Speculation emerged last week that Facebook (NASDAQ:FB) could be building a pay-TV platform that could be part of Watch, the social networking giant's nascent video platform. The idea was that Facebook would try to sell subscriptions to premium content channels like AT&T's HBO, CBS' Showtime, or Lionsgate's Starz, among others, and keep a cut of any subscription revenue -- similar to what many tech peers do on their respective platforms.
It now sounds like Facebook has decided not to move forward with the plan.
Sticking with ads
Variety reports that while Facebook did indeed have talks with cable channel operators, the company "currently has no plans to launch a subscription-video product and ultimately is unlikely to pull the trigger on a foray into the pay-TV world," citing anonymous sources. The company's executives thought that expanding into paid subscriptions would be difficult, as Facebook's core monetization model across virtually all of its services is advertising, according to the report.
The negotiations were always very preliminary, and never progressed to a point where Facebook was discussing detailed specifics about how the arrangement would work, including what cut the company would be entitled to. For reference, rivals tend to keep anywhere from 15% to 30% of subscription revenue. That's a potentially lucrative opportunity, but Facebook's effort to develop a video-oriented relationship with users is still inchoate.
Watch only launched internationally four months ago, and while Facebook recently touted that it now has 400 million monthly active users (MAUs), some of that initial engagement could merely be curiosity. Any user that watched just 1 minute of video qualified as an MAU. The level of sustainable engagement that Facebook can generate over time will be much more telling. That said, Watch's 75 million daily active users (DAUs) are spending an average of 20 minutes on Watch per day, a much more respectable achievement.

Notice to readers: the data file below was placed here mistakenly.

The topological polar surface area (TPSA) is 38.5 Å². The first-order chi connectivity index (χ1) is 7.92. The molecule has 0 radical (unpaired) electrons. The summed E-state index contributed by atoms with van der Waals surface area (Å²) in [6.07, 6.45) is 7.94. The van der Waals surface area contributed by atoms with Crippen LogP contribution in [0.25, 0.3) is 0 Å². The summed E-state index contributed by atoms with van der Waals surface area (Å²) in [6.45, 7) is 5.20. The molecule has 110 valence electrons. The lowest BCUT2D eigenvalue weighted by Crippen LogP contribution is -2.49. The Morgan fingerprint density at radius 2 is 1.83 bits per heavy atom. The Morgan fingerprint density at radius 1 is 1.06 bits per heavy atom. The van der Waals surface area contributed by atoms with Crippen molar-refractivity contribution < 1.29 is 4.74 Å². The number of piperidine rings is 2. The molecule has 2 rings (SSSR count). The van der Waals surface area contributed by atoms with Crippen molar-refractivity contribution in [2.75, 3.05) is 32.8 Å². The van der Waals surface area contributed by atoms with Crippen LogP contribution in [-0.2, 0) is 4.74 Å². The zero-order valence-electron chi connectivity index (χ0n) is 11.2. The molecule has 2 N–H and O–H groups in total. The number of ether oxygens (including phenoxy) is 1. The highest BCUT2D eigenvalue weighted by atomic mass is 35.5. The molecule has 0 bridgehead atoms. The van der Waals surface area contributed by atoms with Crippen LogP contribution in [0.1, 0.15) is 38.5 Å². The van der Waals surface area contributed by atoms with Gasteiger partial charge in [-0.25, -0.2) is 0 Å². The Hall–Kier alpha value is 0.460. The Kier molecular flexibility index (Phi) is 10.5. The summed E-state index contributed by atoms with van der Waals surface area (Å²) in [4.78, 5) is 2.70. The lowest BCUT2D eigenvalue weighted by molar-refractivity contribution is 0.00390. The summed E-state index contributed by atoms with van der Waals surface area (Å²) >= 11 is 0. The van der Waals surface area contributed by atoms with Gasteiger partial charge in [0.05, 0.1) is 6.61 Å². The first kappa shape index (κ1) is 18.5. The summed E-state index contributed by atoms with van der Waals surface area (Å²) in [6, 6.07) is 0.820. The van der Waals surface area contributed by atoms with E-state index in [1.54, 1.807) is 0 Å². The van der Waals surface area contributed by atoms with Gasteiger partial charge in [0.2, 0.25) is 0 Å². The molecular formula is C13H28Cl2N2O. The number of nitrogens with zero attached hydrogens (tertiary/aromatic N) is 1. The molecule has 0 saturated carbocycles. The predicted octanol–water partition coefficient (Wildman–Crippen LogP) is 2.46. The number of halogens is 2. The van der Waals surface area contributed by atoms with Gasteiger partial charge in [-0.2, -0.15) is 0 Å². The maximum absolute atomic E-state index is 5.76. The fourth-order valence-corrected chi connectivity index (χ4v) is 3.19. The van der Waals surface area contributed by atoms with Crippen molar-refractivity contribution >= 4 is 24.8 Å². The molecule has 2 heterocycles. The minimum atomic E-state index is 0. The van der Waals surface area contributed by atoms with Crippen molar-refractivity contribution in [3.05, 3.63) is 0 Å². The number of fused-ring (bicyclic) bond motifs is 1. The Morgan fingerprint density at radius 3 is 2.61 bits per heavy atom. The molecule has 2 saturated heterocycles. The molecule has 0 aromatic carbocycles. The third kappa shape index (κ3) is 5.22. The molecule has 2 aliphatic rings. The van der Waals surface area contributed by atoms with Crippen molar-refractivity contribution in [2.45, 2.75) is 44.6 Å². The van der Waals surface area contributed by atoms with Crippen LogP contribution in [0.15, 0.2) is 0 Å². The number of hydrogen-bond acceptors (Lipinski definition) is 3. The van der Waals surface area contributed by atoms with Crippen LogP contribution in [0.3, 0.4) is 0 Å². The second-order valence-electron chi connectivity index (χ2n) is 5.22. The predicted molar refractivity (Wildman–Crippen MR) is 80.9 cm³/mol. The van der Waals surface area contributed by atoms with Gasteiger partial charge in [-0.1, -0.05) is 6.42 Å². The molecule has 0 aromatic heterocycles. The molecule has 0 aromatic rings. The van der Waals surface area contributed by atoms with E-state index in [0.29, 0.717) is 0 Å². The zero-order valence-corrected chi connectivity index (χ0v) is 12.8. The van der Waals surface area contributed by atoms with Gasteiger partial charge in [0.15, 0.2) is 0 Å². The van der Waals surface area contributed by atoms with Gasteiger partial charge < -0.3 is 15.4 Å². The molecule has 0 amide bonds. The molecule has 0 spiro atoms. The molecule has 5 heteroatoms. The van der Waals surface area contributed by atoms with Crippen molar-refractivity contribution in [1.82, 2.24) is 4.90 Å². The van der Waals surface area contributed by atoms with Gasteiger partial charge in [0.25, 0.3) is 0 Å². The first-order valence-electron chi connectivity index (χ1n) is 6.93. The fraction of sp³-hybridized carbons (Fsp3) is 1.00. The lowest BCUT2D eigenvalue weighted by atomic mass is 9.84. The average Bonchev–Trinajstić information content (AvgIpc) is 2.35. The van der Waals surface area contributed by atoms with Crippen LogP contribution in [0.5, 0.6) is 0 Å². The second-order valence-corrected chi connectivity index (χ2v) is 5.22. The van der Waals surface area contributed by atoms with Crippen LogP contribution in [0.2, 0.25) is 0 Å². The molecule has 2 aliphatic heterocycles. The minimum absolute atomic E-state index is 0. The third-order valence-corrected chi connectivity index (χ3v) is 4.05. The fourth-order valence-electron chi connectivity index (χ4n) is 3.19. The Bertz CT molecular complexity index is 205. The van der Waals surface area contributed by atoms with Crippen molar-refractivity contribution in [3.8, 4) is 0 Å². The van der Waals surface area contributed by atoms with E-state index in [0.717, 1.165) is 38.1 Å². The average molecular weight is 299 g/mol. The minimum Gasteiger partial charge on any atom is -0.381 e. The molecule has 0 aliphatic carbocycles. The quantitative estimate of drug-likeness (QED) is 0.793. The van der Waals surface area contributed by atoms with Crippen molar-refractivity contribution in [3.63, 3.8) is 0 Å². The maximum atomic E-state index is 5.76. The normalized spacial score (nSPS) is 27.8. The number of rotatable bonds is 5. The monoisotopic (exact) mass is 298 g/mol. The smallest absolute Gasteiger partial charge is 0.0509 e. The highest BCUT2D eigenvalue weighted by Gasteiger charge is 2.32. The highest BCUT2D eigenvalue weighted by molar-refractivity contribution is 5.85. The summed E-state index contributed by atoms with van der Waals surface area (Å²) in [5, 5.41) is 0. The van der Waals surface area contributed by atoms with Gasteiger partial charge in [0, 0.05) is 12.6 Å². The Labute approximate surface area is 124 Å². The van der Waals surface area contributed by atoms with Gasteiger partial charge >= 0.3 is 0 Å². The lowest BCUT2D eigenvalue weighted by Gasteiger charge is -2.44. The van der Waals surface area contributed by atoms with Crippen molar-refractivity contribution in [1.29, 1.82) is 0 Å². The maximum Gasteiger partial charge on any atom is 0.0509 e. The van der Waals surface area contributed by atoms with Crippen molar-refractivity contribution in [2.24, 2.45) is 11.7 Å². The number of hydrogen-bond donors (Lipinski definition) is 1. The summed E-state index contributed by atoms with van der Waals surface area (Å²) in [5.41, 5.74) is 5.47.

Watch is very much modeled after Alphabet's YouTube, which has similarly encountered challenges in growing a subscription business despite being one of the most heavily trafficked video platforms on the internet. Even YouTube is reverting back to monetizing original content with ads next year, while still selling premium subscriptions with other perks.
Third-party premium channels are universally available across just about all major platforms, so trying to sell subscriptions wouldn't really differentiate Facebook Watch either. Trying to launch both paid and free ad-supported offerings simultaneously would risk spreading itself out too thin, so it makes much more sense for the company to focus on its core competency of advertising.
Suzanne Frey, an executive at Alphabet, is a member of The Motley Fool's board of directors. Evan Niu, CFA owns shares of Facebook. The Motley Fool owns shares of and recommends GOOGL, GOOG, Facebook, LGF-A, and LGF-B. The Motley Fool has a disclosure policy.